Koyama finally wrapped up the conversation by saying that people should not only advocate for access to resources for the disadvantaged, but to ask themselves “access to what?” – are the resources and spaces that they are trying to make accessible actually worthwhile? For example, she said advocates should not only fight for impoverished children of color to get an education, but to make sure that that education is comprehensive and not whitewashed. At the end of the presentation, students had the opportunity to purchase zines – political writings – authored by Koyama, as well as buttons that ranged from cutesy to radical, with phrases like “lame is sexy” and “prison is the real ‘modern-day’ slavery.”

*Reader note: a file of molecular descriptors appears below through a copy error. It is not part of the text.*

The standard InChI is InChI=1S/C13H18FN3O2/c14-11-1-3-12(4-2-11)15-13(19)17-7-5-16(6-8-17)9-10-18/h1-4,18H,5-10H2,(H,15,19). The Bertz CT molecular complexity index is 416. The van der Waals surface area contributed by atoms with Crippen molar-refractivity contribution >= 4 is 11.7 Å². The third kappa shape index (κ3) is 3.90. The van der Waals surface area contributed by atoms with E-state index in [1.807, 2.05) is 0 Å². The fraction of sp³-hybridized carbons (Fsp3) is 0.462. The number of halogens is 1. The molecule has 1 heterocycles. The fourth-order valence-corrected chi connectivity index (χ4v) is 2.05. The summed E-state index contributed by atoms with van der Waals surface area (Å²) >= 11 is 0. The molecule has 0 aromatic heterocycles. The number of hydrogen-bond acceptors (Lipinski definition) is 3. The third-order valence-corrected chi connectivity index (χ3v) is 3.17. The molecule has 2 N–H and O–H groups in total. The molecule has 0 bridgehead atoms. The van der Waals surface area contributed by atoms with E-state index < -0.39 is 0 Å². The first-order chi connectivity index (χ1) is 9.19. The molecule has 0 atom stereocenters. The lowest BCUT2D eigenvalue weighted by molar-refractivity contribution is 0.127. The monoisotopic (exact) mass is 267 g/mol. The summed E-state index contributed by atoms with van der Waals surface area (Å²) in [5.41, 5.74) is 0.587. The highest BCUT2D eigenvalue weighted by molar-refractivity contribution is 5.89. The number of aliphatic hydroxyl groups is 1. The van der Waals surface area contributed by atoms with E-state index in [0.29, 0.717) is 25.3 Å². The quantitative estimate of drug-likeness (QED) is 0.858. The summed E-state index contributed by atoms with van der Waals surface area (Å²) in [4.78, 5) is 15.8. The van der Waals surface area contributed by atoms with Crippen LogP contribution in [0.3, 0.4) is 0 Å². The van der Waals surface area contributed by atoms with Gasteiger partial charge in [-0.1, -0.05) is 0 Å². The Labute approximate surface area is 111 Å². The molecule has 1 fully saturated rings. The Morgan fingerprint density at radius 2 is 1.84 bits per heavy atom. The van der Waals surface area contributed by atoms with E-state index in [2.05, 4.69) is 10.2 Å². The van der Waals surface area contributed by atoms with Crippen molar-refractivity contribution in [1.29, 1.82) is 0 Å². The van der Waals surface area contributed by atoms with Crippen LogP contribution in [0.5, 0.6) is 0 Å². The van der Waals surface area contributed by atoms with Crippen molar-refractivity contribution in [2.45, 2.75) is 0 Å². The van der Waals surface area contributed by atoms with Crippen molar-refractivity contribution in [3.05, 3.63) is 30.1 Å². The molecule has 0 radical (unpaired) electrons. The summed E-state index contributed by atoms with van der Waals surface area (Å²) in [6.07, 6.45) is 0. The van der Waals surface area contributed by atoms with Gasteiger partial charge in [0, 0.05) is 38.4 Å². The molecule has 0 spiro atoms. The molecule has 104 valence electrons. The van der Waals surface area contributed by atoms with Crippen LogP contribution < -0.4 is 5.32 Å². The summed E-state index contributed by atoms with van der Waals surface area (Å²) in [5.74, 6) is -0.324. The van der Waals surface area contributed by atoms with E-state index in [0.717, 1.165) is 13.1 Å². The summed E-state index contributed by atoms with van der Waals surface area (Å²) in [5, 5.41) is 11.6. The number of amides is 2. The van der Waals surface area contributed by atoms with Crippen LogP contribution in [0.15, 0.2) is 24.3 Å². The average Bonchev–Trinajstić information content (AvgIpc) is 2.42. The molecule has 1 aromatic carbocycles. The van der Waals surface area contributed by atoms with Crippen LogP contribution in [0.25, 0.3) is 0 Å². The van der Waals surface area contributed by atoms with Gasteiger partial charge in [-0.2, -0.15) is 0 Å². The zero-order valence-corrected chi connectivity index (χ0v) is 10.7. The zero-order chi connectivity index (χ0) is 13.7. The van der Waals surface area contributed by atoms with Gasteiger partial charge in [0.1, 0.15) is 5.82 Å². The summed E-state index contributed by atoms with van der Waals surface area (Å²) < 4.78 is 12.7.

Prizer said she thought that Koyama’s keynote speech was “very important,” saying, “So many people don’t know many of these issues that she spoke of, such as intersexuality, disability and LGBTQ+ justice issues.”

Garcia was also happy with the perspective that Koyama was able to share with the Ramapo community. 

“You don’t often see somebody talking about all these things in relation to LGBT communities, so I think that was interesting lived experience and perception that she brought to the keynote,” Garcia said.